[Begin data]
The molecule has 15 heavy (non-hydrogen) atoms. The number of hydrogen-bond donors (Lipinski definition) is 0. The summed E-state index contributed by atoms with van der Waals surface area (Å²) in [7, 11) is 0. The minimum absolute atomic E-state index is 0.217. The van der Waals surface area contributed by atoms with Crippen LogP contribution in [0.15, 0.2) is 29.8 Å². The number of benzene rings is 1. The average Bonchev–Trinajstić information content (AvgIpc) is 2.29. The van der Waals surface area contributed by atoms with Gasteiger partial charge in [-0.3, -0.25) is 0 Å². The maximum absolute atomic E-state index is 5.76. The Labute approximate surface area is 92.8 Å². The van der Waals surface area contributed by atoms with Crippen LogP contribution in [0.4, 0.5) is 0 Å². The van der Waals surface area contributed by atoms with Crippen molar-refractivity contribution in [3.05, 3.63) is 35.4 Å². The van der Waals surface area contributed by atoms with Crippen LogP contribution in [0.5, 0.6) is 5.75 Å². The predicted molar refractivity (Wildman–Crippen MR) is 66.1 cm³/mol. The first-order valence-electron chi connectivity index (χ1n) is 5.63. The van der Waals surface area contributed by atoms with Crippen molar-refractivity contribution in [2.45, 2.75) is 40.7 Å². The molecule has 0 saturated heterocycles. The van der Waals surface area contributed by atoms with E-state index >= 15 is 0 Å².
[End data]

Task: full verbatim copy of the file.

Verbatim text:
The molecule has 15 heavy (non-hydrogen) atoms. The number of hydrogen-bond donors (Lipinski definition) is 0. The summed E-state index contributed by atoms with van der Waals surface area (Å²) in [7, 11) is 0. The minimum absolute atomic E-state index is 0.217. The van der Waals surface area contributed by atoms with Crippen LogP contribution in [0.15, 0.2) is 29.8 Å². The number of benzene rings is 1. The average Bonchev–Trinajstić information content (AvgIpc) is 2.29. The van der Waals surface area contributed by atoms with Gasteiger partial charge in [-0.3, -0.25) is 0 Å². The maximum absolute atomic E-state index is 5.76. The Labute approximate surface area is 92.8 Å². The van der Waals surface area contributed by atoms with Crippen LogP contribution in [0.4, 0.5) is 0 Å². The van der Waals surface area contributed by atoms with Crippen molar-refractivity contribution in [3.05, 3.63) is 35.4 Å². The van der Waals surface area contributed by atoms with Crippen LogP contribution in [0.5, 0.6) is 5.75 Å². The predicted molar refractivity (Wildman–Crippen MR) is 66.1 cm³/mol. The first-order valence-electron chi connectivity index (χ1n) is 5.63. The van der Waals surface area contributed by atoms with Crippen molar-refractivity contribution in [2.45, 2.75) is 40.7 Å². The molecule has 0 saturated heterocycles. The van der Waals surface area contributed by atoms with E-state index >= 15 is 0 Å².